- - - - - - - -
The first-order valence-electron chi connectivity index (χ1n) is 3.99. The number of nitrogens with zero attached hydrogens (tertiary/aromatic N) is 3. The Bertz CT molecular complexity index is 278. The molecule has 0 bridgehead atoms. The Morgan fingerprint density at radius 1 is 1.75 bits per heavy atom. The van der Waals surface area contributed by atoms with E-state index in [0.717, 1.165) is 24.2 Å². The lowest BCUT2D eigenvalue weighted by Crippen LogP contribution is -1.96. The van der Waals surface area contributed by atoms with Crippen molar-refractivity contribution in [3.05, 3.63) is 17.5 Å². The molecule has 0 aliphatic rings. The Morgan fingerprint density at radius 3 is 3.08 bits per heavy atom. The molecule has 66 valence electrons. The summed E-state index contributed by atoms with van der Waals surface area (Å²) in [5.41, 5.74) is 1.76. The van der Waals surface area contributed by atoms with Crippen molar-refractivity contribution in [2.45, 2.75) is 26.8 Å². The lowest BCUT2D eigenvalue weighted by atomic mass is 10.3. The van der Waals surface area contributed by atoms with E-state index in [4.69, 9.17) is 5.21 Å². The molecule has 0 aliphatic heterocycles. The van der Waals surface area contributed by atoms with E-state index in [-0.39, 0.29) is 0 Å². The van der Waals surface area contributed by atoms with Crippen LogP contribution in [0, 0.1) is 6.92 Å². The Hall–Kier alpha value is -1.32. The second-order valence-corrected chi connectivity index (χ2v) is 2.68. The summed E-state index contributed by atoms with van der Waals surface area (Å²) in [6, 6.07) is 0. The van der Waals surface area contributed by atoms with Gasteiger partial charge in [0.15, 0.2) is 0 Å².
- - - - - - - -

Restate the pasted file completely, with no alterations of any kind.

The first-order valence-electron chi connectivity index (χ1n) is 3.99. The number of nitrogens with zero attached hydrogens (tertiary/aromatic N) is 3. The Bertz CT molecular complexity index is 278. The molecule has 0 bridgehead atoms. The Morgan fingerprint density at radius 1 is 1.75 bits per heavy atom. The van der Waals surface area contributed by atoms with E-state index in [0.717, 1.165) is 24.2 Å². The lowest BCUT2D eigenvalue weighted by Crippen LogP contribution is -1.96. The van der Waals surface area contributed by atoms with Crippen molar-refractivity contribution in [3.05, 3.63) is 17.5 Å². The molecule has 0 aliphatic rings. The Morgan fingerprint density at radius 3 is 3.08 bits per heavy atom. The molecule has 66 valence electrons. The summed E-state index contributed by atoms with van der Waals surface area (Å²) in [5.41, 5.74) is 1.76. The van der Waals surface area contributed by atoms with Crippen molar-refractivity contribution in [2.45, 2.75) is 26.8 Å². The lowest BCUT2D eigenvalue weighted by atomic mass is 10.3. The van der Waals surface area contributed by atoms with E-state index in [4.69, 9.17) is 5.21 Å². The molecule has 0 aliphatic heterocycles. The van der Waals surface area contributed by atoms with E-state index in [-0.39, 0.29) is 0 Å². The van der Waals surface area contributed by atoms with Crippen LogP contribution in [0, 0.1) is 6.92 Å². The Hall–Kier alpha value is -1.32. The second-order valence-corrected chi connectivity index (χ2v) is 2.68. The summed E-state index contributed by atoms with van der Waals surface area (Å²) in [6, 6.07) is 0. The van der Waals surface area contributed by atoms with Gasteiger partial charge in [0.15, 0.2) is 0 Å².